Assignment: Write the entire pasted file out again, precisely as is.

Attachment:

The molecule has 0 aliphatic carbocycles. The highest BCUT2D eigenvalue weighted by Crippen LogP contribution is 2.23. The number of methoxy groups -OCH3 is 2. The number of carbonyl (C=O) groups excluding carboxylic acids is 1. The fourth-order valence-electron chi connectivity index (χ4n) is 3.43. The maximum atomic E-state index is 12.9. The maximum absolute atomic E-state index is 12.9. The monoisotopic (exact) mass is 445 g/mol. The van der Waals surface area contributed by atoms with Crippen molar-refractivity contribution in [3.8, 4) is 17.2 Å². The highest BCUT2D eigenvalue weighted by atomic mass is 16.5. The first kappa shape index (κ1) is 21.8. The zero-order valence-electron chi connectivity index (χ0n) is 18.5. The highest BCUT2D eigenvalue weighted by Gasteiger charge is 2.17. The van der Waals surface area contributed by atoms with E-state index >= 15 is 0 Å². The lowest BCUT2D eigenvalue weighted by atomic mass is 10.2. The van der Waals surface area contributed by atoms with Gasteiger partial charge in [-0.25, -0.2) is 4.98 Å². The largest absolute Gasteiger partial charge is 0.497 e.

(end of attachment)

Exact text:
The molecule has 0 aliphatic carbocycles. The highest BCUT2D eigenvalue weighted by Crippen LogP contribution is 2.23. The number of methoxy groups -OCH3 is 2. The number of carbonyl (C=O) groups excluding carboxylic acids is 1. The fourth-order valence-electron chi connectivity index (χ4n) is 3.43. The maximum atomic E-state index is 12.9. The maximum absolute atomic E-state index is 12.9. The monoisotopic (exact) mass is 445 g/mol. The van der Waals surface area contributed by atoms with Crippen molar-refractivity contribution in [3.8, 4) is 17.2 Å². The highest BCUT2D eigenvalue weighted by atomic mass is 16.5. The first kappa shape index (κ1) is 21.8. The zero-order valence-electron chi connectivity index (χ0n) is 18.5. The highest BCUT2D eigenvalue weighted by Gasteiger charge is 2.17. The van der Waals surface area contributed by atoms with E-state index >= 15 is 0 Å². The lowest BCUT2D eigenvalue weighted by atomic mass is 10.2. The van der Waals surface area contributed by atoms with Gasteiger partial charge in [-0.25, -0.2) is 4.98 Å². The largest absolute Gasteiger partial charge is 0.497 e.